the territory surrounding a city, with close functional economic, public-health, architectural, and other types of ties and interdependencies with the city. The surburban zone serves various economic purposes and performs health functions for the urban population. The city is the place of work for some of the suburban population and serves as the main cultural center of the suburban zone.
The suburban zone is the site of suburbs, satellite cities, certain industrial enterprises, airports, railroad stations, and ports, as well as the city’s system of water supply, antipollution installations, warehouses, and trading depots. Part of the suburban land is used for agriculture, particularly to supply the city with fresh vegetables and livestock and poultry products. Industrial-agricultural complexes, hothouse farms, nurseries, agricultural experiment stations, and many other similar facilities are usually located in the area.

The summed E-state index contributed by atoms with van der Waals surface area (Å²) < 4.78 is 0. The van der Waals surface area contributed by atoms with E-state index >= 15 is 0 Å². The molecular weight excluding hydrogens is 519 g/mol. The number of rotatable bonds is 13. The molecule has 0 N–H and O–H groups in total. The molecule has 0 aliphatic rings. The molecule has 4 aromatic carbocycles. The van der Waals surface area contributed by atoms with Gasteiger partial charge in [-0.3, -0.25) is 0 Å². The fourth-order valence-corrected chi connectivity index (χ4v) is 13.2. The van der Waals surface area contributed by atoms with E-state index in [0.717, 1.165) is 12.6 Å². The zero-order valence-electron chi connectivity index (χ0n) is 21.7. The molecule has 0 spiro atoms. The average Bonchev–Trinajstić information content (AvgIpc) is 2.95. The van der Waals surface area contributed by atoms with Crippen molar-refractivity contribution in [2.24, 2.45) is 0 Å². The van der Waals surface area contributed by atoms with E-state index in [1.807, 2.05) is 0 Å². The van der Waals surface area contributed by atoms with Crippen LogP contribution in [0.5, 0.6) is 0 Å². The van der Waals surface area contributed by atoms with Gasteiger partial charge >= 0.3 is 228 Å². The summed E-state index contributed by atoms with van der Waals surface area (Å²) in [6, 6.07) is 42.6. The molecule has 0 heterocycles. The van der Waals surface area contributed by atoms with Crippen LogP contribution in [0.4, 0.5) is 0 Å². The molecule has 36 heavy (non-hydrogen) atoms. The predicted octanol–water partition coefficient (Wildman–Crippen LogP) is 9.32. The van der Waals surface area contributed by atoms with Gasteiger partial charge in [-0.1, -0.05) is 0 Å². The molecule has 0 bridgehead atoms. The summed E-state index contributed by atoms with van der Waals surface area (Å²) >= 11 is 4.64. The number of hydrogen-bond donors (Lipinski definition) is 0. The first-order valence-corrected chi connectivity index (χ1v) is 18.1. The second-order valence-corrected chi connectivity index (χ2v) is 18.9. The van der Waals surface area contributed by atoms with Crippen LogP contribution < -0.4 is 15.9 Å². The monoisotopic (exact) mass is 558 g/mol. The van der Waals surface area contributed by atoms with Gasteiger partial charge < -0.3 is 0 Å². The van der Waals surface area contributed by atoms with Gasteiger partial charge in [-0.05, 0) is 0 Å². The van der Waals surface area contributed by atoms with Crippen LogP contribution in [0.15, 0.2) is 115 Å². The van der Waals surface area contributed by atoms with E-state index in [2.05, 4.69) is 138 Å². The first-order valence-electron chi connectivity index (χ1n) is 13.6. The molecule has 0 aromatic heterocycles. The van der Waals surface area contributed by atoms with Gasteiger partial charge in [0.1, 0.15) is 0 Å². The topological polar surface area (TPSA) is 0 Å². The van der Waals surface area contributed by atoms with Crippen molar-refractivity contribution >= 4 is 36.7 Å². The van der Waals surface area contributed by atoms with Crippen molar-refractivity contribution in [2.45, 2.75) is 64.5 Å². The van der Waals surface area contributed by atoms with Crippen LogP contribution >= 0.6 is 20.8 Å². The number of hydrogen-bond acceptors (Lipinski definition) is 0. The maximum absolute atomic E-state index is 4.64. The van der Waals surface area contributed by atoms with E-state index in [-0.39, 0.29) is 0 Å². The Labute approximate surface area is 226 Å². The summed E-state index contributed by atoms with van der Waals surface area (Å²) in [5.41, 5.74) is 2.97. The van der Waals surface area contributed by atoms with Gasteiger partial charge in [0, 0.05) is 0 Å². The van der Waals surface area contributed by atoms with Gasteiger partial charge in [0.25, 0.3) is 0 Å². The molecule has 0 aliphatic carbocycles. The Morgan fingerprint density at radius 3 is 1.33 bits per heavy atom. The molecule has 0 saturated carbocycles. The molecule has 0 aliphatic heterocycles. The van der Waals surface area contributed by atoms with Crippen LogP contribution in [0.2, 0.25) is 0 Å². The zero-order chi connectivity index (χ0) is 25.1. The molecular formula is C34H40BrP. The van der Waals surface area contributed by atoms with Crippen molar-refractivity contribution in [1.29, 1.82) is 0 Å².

In the suburban zone the natural wealth— forests, wooded parks, rivers, lakes, and other bodies of water— is preserved and protected, and mass recreation areas are established.
Certain areas are allocated for summer cottages and gardens, sanatariums, houses of rest, boardinghouses, athletic health camps, and children’s camps. During the process of urbanization the suburban zone is the territorial reserve for development and growth of the city. Optimal use of the territory of the suburban zone requires that comprehensive master plans be drawn up for cities and their suburban zones. In the socialist countries this is achieved by regional planning of suburban zones.
REFERENCEKhauke, M. O. Prigorodnaia zona bol’shogo goroda. Moscow, 1960.
Davidovich, V. G. Planirovka gorodov i raionov, 2nd ed. Moscow, 1964.
“Rasselenie v prigorodnykh zonakh.” Moscow, 1971. (Voprosy geografii, collection 87.)
Pertsik, E. N. Raionnaia planirovka. Moscow, 1973.
S. A. KOVALEV